• Have successfully completed and passed Module 1 Law of Obligations and Civil Evidence, or a
recognized equivalent qualification such as a Law qualification.
• Have substantial knowledge of domestic arbitration (unassessed) – Arbitration Act 2005.
• Evaluate the programme themselves as to their personal suitability to undertake it, appreciating that the assessment unit is intensive and that they will be assessed throughout the programme against standard benchmarks.
What is the course fee and what does it include?
The course fee is RM4200.00 net per candidate (for Non Members) and RM4000.00 net (for CIArb Members only) per candidate. The fee includes registration on the course, the first attempt at the assessments, study materials, lunch and refreshments throughout the day for both days. Candidates are only deemed to be registered for the course upon receipt of full payment by the organiser.
 
What happens when I register for the course?
Upon successful registration, candidates will receive confirmation they are booked for the course. Joining instructions and course materials will be sent to candidates approximately 2 weeks before the course start date.
 
The designated workbooks for the course are 'Module 2 Law of Arbitration, Donald Valentine, 2006,: and 'Module 3 PRACTICE, Procedure, Drafting and Deciding, William McLaughlin, 2005.'
 
It is recommended that candidates read the relevant arbitration code(s), Act(s) and other legislative provisions, major case decisions (where applicable). Candidates are recommended to refer to commentary on the Arbitration Act 2005 by W.S.W Davidson and Sundra Rajoo.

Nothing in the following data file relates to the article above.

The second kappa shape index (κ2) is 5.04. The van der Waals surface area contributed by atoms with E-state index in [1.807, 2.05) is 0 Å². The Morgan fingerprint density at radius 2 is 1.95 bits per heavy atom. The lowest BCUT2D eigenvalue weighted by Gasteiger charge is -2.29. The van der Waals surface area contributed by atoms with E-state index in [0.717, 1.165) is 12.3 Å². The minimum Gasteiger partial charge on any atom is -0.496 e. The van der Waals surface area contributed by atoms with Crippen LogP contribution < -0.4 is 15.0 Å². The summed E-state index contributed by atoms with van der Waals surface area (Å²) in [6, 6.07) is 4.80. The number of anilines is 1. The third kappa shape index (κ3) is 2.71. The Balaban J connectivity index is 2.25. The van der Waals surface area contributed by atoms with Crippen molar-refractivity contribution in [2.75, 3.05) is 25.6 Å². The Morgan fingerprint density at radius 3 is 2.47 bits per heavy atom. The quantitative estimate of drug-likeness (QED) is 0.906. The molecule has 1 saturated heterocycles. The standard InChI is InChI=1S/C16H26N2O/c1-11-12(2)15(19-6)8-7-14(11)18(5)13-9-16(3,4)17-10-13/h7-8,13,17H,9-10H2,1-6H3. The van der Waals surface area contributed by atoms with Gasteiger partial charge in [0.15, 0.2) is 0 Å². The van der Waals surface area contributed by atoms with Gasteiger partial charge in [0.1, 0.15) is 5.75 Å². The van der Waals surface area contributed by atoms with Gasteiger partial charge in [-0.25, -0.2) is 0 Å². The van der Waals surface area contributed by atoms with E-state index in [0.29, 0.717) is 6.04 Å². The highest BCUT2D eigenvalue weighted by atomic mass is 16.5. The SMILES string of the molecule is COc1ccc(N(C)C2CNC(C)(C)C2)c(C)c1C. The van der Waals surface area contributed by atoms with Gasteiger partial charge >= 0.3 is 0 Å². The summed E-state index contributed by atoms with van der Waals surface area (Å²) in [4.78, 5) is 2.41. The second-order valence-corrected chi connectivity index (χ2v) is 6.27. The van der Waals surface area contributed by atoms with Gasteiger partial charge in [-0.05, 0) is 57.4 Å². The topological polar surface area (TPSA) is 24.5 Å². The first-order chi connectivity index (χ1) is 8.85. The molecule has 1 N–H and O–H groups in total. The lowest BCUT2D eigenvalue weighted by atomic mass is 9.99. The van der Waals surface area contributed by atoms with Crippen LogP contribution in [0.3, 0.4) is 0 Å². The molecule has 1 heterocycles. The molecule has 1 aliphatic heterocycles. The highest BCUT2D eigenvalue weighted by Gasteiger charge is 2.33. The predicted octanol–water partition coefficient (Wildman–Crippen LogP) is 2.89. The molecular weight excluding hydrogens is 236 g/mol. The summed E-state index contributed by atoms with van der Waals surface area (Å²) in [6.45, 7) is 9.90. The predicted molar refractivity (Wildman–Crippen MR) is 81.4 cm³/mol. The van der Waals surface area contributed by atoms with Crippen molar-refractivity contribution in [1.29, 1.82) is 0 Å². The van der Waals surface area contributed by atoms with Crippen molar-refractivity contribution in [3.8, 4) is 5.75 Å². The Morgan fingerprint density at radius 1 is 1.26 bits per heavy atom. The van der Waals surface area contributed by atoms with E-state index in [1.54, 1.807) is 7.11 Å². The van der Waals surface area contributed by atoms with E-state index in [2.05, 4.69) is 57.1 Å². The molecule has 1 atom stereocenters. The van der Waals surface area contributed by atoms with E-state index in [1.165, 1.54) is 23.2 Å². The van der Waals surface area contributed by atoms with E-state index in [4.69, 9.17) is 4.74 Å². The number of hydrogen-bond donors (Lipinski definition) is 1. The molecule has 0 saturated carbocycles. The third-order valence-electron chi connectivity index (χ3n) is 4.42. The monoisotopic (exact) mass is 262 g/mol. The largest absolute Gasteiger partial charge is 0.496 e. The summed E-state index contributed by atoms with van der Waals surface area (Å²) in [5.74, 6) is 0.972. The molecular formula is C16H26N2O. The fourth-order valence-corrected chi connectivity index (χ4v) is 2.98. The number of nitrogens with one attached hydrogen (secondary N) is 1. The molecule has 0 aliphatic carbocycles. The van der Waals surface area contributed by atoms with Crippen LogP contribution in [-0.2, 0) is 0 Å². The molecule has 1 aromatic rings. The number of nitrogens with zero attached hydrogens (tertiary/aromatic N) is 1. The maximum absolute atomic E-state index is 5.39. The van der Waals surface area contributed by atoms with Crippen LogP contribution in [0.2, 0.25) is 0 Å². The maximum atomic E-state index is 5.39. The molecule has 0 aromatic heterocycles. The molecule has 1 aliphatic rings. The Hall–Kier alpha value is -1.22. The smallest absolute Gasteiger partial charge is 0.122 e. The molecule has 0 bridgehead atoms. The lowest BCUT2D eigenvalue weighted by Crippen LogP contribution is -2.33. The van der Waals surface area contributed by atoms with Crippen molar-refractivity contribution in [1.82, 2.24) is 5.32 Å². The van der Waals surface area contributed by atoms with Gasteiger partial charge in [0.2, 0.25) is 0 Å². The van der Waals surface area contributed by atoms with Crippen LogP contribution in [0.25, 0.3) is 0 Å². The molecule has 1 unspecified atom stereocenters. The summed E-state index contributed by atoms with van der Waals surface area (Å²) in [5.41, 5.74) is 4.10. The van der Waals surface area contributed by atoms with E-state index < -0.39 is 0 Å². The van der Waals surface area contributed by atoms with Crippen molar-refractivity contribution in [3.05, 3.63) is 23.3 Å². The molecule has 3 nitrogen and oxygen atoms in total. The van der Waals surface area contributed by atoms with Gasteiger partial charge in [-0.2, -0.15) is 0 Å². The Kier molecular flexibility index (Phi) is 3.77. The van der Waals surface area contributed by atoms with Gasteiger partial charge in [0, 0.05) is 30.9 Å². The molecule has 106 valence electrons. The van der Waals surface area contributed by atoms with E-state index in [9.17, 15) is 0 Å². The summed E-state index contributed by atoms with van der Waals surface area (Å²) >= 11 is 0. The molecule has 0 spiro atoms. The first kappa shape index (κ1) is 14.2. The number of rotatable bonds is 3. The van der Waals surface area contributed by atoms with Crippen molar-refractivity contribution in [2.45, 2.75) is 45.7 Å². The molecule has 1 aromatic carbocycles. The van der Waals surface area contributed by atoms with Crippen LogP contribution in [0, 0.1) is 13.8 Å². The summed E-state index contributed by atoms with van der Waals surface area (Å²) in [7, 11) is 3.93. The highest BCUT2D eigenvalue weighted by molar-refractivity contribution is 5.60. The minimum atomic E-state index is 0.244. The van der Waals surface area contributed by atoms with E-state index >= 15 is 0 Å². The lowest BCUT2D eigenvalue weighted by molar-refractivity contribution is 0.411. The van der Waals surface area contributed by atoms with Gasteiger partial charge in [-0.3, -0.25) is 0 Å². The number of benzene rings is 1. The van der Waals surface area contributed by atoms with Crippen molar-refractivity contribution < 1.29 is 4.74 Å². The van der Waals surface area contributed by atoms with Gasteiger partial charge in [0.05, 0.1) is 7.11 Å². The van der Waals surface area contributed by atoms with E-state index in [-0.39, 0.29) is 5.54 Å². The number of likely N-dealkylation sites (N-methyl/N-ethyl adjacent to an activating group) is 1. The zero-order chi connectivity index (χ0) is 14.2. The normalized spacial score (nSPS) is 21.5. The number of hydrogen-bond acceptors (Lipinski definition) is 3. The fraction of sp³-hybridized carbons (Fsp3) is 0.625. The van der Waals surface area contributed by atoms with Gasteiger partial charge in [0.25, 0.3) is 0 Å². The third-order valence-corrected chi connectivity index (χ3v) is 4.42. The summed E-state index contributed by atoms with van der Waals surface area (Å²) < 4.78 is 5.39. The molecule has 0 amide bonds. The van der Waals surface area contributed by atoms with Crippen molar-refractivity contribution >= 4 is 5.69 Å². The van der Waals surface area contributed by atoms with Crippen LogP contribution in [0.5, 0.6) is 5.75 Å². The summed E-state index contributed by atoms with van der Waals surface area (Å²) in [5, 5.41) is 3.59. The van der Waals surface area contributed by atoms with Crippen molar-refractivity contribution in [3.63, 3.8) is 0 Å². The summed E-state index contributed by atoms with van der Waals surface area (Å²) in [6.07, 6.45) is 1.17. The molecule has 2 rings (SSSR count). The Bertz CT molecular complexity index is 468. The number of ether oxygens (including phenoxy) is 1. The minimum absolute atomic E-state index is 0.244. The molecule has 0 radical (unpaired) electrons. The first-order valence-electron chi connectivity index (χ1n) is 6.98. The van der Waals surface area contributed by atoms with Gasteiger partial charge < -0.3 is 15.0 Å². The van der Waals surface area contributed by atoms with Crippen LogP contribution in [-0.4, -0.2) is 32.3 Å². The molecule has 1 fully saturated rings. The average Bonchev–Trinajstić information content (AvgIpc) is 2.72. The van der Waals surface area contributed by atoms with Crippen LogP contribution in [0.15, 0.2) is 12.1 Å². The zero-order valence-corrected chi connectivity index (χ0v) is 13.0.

Candidates may also find it useful to refer to the following to supplement their learning;
• Bernstein's Handbook of Arbitration and Dispute Resolution Practice by John Tackaberry and Arthur
Marriot (4th edition 2003).
• Russell on Arbitration (23rd Edition 2007)
• Mustill & Boyd, Commercial Arbitration (3rd Edition 2008)
• Dr Mark Cato, Arbitration Practice and Procedure, Interlocutory & Hearing Problem (3rd Edition 2002)
What is CIArb's Policy on 'cancellation of courses'?
CIArb reserves the right to cancel or change the date, venue or content of programmes and the names of
speakers, lecturers and tutors. Candidates will be provided with adequate notice of any changes. If the Institute
has to cancel a course, candidates will be provided with a full refund or the opportunity to transfer their
registration to the next course.
 
Should a candidate wish to cancel their registration of a course, notification must be received in writing to
ciarbmb@gmail.com. Cancellation charges apply.
 
What is my next step when I complete the course?
On successful completion of this course, candidates:
• Will have an opportunity to gain a prestigious qualification as Fellow of the Chartered Institute of
Arbitrators, UK
• May progress onto Module 4 of the arbitration pathway.